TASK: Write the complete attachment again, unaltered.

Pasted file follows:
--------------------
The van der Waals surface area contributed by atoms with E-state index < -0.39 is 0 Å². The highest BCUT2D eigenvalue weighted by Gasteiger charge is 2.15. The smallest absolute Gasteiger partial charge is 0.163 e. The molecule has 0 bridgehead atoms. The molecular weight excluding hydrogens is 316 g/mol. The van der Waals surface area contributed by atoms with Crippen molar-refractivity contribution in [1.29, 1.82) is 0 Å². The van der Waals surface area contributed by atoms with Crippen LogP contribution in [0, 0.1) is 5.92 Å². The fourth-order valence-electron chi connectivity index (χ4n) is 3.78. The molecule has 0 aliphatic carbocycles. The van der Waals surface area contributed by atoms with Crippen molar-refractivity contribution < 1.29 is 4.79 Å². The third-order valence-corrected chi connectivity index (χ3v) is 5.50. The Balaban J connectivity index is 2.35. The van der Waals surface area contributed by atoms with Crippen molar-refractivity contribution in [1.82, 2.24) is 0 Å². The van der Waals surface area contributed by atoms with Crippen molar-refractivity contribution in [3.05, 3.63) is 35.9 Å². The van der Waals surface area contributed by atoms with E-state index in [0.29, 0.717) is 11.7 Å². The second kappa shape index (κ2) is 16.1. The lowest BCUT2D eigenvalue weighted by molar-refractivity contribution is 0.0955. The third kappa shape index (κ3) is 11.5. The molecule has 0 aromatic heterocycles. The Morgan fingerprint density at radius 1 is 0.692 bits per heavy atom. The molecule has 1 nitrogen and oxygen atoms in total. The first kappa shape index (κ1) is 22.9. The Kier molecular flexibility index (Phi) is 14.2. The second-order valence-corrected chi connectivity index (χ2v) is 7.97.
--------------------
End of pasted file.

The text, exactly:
The van der Waals surface area contributed by atoms with E-state index < -0.39 is 0 Å². The highest BCUT2D eigenvalue weighted by Gasteiger charge is 2.15. The smallest absolute Gasteiger partial charge is 0.163 e. The molecule has 0 bridgehead atoms. The molecular weight excluding hydrogens is 316 g/mol. The van der Waals surface area contributed by atoms with Crippen molar-refractivity contribution in [1.29, 1.82) is 0 Å². The van der Waals surface area contributed by atoms with Crippen LogP contribution in [0, 0.1) is 5.92 Å². The fourth-order valence-electron chi connectivity index (χ4n) is 3.78. The molecule has 0 aliphatic carbocycles. The van der Waals surface area contributed by atoms with Crippen molar-refractivity contribution < 1.29 is 4.79 Å². The third-order valence-corrected chi connectivity index (χ3v) is 5.50. The Balaban J connectivity index is 2.35. The van der Waals surface area contributed by atoms with Crippen molar-refractivity contribution in [1.82, 2.24) is 0 Å². The van der Waals surface area contributed by atoms with Crippen molar-refractivity contribution in [3.05, 3.63) is 35.9 Å². The van der Waals surface area contributed by atoms with E-state index in [0.29, 0.717) is 11.7 Å². The second kappa shape index (κ2) is 16.1. The lowest BCUT2D eigenvalue weighted by molar-refractivity contribution is 0.0955. The third kappa shape index (κ3) is 11.5. The molecule has 0 aromatic heterocycles. The Morgan fingerprint density at radius 1 is 0.692 bits per heavy atom. The molecule has 1 nitrogen and oxygen atoms in total. The first kappa shape index (κ1) is 22.9. The Kier molecular flexibility index (Phi) is 14.2. The second-order valence-corrected chi connectivity index (χ2v) is 7.97.